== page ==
Byuser4004549, writer at Creators.co
"You're a warg, Bran. It's in your blood." — Jojen Reed, 'The Rains of Castamere'

Have you ever wondered the what and the how of white eyes, limp bodies and "HOLD THE DOOR!"? Well hopefully, this answers any questions you may have and makes you a resident expert on the subject among your peers.

The generic term for transferring one's consciousness into an animals is "skin changing." In Game of Thrones, people who can enter the minds of and control wolves are called Wargs. George R.R. Martin derives the term "warg" from Norse mythology, where it refers to powerful wolves. It is an extremely rare ability found in those who descended from the First Men.

Warning: This post may contain spoilers for the popular book series 'A Song of Ice and Fire' and HBO's 'Game of Thrones' Seasons 1–6.

How Did It Start? Westeros: The Land Of Magic

Westeros was originally the land of magic and was inhabited by Giants and the Children of the Forest. They were slaughtered by the First Men, who came from Essos to invade the Realm. This gave rise to a series of events that are often talked about in the books and on the show, such as the rise of the White Walkers, the Long Night, Azor Ahai and the building of the Wall.

This period is known as the Age of Heroes where the Children and the First Men made peace and lived in harmony, with the Men even adopting the religion of the Children and worshipping the Old Gods.

Why Northerners And Free Folk Have It In Their Bloodline

Orell skinchanging into his bird as he dies
Orell skinchanging into his bird as he dies

Much later, the Andals invaded Westeros and conquered everywhere except the North. That is why many Northerners (and all Free Folk) have the blood of the First Men, while the rest of the Seven Kingdoms don't. It is perhaps because the First Men worshipped the Old Gods or the Gods of Magic (the Andals established the Faith of the Seven and worshipped the New Gods) that skinchangers and greenseers are still born among the descendants of the First Men.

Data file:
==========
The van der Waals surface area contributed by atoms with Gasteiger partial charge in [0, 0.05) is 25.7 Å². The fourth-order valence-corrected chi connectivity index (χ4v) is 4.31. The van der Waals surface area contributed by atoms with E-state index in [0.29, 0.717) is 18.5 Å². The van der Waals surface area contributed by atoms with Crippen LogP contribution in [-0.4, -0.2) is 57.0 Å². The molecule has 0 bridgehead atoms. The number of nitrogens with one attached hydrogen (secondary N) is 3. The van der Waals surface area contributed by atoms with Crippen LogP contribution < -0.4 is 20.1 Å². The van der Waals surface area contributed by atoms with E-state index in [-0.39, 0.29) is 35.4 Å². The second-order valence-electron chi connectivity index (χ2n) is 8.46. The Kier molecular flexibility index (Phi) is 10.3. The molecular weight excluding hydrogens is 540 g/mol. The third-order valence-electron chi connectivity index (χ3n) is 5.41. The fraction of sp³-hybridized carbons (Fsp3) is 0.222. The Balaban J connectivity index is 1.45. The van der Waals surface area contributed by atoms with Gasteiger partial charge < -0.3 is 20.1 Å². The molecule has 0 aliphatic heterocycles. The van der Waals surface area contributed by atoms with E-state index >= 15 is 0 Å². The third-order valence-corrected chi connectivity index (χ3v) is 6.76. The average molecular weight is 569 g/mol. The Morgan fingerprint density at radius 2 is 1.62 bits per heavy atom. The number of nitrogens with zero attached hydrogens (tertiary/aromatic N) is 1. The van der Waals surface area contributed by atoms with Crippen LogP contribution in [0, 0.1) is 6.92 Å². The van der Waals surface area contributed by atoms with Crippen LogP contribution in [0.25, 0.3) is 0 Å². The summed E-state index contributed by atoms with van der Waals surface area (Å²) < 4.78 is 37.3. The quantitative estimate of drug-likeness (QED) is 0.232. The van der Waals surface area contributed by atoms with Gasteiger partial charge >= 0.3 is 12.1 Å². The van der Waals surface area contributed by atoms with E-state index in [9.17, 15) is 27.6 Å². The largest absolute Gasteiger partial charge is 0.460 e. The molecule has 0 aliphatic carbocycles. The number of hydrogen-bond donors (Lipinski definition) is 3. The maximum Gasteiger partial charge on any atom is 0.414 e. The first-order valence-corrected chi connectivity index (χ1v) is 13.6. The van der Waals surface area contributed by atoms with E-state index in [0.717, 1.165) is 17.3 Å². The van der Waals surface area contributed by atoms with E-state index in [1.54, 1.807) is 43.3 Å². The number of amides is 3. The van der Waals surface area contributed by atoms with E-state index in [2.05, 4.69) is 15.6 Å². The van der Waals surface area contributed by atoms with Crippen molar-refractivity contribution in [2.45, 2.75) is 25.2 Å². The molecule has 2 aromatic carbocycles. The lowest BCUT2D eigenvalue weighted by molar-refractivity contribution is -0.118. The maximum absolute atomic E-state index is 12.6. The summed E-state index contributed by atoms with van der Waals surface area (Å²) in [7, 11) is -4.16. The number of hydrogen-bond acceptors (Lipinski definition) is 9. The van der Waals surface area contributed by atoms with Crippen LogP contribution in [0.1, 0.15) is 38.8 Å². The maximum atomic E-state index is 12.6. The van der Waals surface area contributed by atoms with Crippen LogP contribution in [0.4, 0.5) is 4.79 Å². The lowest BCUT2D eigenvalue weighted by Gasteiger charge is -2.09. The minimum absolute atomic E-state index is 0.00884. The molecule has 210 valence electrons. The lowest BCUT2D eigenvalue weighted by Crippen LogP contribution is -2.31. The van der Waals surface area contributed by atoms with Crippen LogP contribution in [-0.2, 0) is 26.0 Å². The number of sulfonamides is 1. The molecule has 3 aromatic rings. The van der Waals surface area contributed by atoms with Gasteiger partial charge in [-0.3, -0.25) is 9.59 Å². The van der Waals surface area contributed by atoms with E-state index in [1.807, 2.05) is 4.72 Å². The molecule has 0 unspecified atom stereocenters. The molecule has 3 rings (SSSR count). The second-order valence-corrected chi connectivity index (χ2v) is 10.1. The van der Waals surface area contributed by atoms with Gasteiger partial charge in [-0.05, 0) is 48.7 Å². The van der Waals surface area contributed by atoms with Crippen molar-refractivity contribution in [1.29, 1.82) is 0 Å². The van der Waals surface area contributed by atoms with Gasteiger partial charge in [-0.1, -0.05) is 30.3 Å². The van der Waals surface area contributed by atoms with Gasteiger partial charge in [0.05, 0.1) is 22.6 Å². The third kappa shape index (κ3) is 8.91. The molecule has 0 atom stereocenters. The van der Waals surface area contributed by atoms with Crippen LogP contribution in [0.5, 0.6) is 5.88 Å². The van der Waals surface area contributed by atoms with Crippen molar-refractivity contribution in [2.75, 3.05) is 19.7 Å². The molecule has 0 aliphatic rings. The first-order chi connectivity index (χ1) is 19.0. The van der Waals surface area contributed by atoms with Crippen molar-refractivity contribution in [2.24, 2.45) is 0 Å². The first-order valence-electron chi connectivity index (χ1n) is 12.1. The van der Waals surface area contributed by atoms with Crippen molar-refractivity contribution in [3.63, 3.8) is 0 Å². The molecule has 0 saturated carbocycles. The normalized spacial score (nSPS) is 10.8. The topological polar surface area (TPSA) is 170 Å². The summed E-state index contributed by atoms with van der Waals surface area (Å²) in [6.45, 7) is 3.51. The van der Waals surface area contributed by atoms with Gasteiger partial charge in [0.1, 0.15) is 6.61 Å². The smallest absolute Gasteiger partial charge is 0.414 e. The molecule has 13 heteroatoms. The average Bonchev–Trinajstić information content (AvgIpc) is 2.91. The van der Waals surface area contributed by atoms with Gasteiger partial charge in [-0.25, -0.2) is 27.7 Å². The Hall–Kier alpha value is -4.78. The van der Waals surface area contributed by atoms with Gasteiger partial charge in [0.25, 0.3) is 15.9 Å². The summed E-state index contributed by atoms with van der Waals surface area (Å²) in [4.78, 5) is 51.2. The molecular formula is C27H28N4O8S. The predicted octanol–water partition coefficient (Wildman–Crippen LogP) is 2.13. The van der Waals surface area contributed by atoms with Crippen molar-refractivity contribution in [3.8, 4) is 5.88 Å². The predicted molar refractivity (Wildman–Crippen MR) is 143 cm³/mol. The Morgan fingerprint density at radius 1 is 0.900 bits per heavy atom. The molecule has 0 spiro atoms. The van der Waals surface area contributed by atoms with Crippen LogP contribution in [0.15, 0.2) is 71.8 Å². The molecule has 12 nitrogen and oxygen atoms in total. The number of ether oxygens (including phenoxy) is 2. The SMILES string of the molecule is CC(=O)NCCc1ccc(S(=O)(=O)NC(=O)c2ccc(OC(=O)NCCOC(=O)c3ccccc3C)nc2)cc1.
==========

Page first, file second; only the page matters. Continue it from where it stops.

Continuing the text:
Skinchangers may be born one in a thousand, but according to the books, most of the Stark children are blessed with the ability. We all know about Bran, but apparently Robb and Rickon are also psychologically connected to their direwolves. Arya has dreams of Nymeria, similar to Bran dreaming of Summer and seeing the world through Summer's eyes back in Season 1.

But What If You (Or The Animal) Dies?

It is possible for a skinchanger to live on inside an animal, after his death. Remember Orell, the creepy wilding who used to hit on Ygritte? He had an eagle into which he transfers his consciousness right after Jon shoves his sword in him.

The eagle (with Orell's spirit inside it) then clawed at Jon's eyes, rendering him bloody and almost blind. In the books, a famous skinchanger known as Varamyr at a point actually wants to steal Ghost from Jon so that he could continue to be alive inside the direwolf after his body dies. If an animal is killed with a skinchanger's spirit inside it, it is extremely traumatic as he experiences Death through his mind. It happens to Varamyr in the books when the eagle (Orell's eagle, actually) he is controlling is burned to death and Varamyr goes mad temporarily from the agony, losing control of his other animals.

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Warging Into Humans: Hodor's Tragic Fate Explained

Skinchanging into humans is much more complicated; often the results are disastrous. The only successful count of human skin changing is of Bran warging into Hodor. However, Hodor does not possess the mental capacity of a fully grown individual and Bran is no ordinary skinchanger. Bran also has the Sight — he's the next greenseer or the Three-Eyed Raven.